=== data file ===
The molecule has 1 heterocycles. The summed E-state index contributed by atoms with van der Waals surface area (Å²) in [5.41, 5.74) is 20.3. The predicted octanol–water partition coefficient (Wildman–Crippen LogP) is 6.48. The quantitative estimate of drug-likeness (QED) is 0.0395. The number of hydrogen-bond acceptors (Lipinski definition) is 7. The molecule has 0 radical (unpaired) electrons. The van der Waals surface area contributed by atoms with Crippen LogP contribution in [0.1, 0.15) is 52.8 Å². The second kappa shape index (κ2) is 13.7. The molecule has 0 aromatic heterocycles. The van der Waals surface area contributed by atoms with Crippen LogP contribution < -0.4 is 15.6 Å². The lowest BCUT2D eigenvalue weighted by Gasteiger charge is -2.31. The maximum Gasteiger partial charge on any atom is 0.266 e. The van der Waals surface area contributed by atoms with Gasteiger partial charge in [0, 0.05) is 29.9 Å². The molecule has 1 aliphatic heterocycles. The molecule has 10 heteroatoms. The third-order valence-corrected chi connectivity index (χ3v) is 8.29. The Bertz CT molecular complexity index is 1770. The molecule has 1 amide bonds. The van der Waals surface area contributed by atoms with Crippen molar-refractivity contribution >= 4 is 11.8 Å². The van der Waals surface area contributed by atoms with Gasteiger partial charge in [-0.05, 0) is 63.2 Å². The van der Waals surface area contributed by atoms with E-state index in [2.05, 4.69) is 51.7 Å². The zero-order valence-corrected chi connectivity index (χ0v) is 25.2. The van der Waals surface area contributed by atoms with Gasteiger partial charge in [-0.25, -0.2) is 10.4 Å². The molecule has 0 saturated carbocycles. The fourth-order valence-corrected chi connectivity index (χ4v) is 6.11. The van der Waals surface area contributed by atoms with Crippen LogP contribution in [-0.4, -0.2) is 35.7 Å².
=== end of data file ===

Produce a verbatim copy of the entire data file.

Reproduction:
The molecule has 1 heterocycles. The summed E-state index contributed by atoms with van der Waals surface area (Å²) in [5.41, 5.74) is 20.3. The predicted octanol–water partition coefficient (Wildman–Crippen LogP) is 6.48. The quantitative estimate of drug-likeness (QED) is 0.0395. The number of hydrogen-bond acceptors (Lipinski definition) is 7. The molecule has 0 radical (unpaired) electrons. The van der Waals surface area contributed by atoms with Crippen LogP contribution in [0.1, 0.15) is 52.8 Å². The second kappa shape index (κ2) is 13.7. The molecule has 0 aromatic heterocycles. The van der Waals surface area contributed by atoms with Crippen LogP contribution < -0.4 is 15.6 Å². The lowest BCUT2D eigenvalue weighted by Gasteiger charge is -2.31. The maximum Gasteiger partial charge on any atom is 0.266 e. The van der Waals surface area contributed by atoms with Gasteiger partial charge in [0, 0.05) is 29.9 Å². The molecule has 1 aliphatic heterocycles. The molecule has 10 heteroatoms. The third-order valence-corrected chi connectivity index (χ3v) is 8.29. The Bertz CT molecular complexity index is 1770. The molecule has 1 amide bonds. The van der Waals surface area contributed by atoms with Crippen molar-refractivity contribution >= 4 is 11.8 Å². The van der Waals surface area contributed by atoms with Gasteiger partial charge in [-0.05, 0) is 63.2 Å². The van der Waals surface area contributed by atoms with E-state index in [2.05, 4.69) is 51.7 Å². The zero-order valence-corrected chi connectivity index (χ0v) is 25.2. The van der Waals surface area contributed by atoms with Gasteiger partial charge in [-0.25, -0.2) is 10.4 Å². The molecule has 0 saturated carbocycles. The fourth-order valence-corrected chi connectivity index (χ4v) is 6.11. The van der Waals surface area contributed by atoms with Crippen LogP contribution in [-0.4, -0.2) is 35.7 Å².